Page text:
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Old 04-10-2009, 12:13 PM   #16
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Originally Posted by jcb View Post
Kate's comments intrigued me so I thought I would link to some of the comments that have been made to the U.S. Justice Department about the rule they have under consideration. I thought two were helpful in explaining the different perspectives on Segways in amusement parks.

First, the International Association of Amusement Parks and Attractions (IAAPA) has make extensive remarks about the use of Segways and the potential problems they pose. (I've seen enough to make me think that WDW is a member of this association but don't know for sure.) The full (55 page!) IAAPA comments (which goes into much more than Segways) is available here. You can skip to page 30 for their Segway position.

For a different perspective, I'll link to the page where the National Multiple Sclerosis Society filed its comments. They are shorter (only 19 pages) and the Segway discussion starts on page 8. The link doesn't go straight to the pdf - you need to click on the pdf symbol to read the comments. Here is a direct link to the pdf. Other comments concerning the Segway are at regulations.gov.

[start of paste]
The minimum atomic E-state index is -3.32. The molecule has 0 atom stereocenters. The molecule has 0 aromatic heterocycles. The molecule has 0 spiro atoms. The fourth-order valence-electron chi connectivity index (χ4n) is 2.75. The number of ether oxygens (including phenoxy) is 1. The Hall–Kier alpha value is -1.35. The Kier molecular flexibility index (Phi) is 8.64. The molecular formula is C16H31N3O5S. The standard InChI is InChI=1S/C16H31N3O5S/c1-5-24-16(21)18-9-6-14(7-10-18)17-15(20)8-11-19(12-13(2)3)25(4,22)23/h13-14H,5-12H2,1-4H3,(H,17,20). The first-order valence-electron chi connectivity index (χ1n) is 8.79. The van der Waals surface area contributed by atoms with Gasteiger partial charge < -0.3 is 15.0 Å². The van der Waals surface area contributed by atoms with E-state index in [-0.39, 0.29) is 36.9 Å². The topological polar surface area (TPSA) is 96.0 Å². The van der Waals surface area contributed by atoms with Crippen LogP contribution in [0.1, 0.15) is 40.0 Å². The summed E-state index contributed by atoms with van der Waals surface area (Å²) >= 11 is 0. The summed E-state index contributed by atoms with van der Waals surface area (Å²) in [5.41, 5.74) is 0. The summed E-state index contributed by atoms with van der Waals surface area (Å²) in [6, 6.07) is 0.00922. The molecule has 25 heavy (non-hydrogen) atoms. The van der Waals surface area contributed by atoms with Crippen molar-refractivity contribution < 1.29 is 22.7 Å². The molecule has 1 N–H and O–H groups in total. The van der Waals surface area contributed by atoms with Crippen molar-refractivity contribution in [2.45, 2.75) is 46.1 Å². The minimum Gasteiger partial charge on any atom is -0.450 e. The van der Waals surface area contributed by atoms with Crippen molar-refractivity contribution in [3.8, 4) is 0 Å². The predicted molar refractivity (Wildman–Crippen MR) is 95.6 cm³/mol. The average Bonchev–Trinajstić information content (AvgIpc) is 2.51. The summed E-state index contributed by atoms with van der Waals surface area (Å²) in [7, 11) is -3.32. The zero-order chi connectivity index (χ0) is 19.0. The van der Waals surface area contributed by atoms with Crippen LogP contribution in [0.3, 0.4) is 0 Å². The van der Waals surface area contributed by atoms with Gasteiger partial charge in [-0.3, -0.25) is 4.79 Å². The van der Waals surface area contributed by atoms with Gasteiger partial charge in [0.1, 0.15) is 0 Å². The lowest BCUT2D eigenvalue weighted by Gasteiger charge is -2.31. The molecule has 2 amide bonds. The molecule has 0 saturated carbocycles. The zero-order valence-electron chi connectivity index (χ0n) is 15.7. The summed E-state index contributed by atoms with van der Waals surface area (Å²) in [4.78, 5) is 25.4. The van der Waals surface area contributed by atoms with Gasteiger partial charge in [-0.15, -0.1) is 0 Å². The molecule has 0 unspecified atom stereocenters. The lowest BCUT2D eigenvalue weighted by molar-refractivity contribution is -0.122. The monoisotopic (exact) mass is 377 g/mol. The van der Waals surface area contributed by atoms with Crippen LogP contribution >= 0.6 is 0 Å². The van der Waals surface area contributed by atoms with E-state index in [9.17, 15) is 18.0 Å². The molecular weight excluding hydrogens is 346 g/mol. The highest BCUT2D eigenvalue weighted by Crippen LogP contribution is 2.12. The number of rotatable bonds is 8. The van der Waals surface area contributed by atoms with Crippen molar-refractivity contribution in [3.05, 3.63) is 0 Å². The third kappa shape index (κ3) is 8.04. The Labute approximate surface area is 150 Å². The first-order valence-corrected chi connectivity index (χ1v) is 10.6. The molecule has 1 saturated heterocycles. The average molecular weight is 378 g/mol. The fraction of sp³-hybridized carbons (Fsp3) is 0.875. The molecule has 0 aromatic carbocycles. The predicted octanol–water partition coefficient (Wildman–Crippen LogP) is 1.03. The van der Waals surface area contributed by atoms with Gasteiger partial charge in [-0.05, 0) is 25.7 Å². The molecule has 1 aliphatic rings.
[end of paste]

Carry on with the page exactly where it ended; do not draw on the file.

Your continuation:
Thanks for that! I read the PDF for the NMSS, and found it interesting. Working with kids with special needs, I realise how important it is to be seen as 'normal', and Segways (in theory) take away that stigma. However at a Disney park EVC's are normal, where as a Segway would just draw attention to yourself, and from some of the comments made by people on these boards, not in a good way! Plus, although they do have the benefit of being able to stand and see, I am just not sure how easy they would be to stop at the same speed as an ECV. My parents did the tour round Epcot, and really enjoyed it, but said they only ever did nice, slow, gentle stops.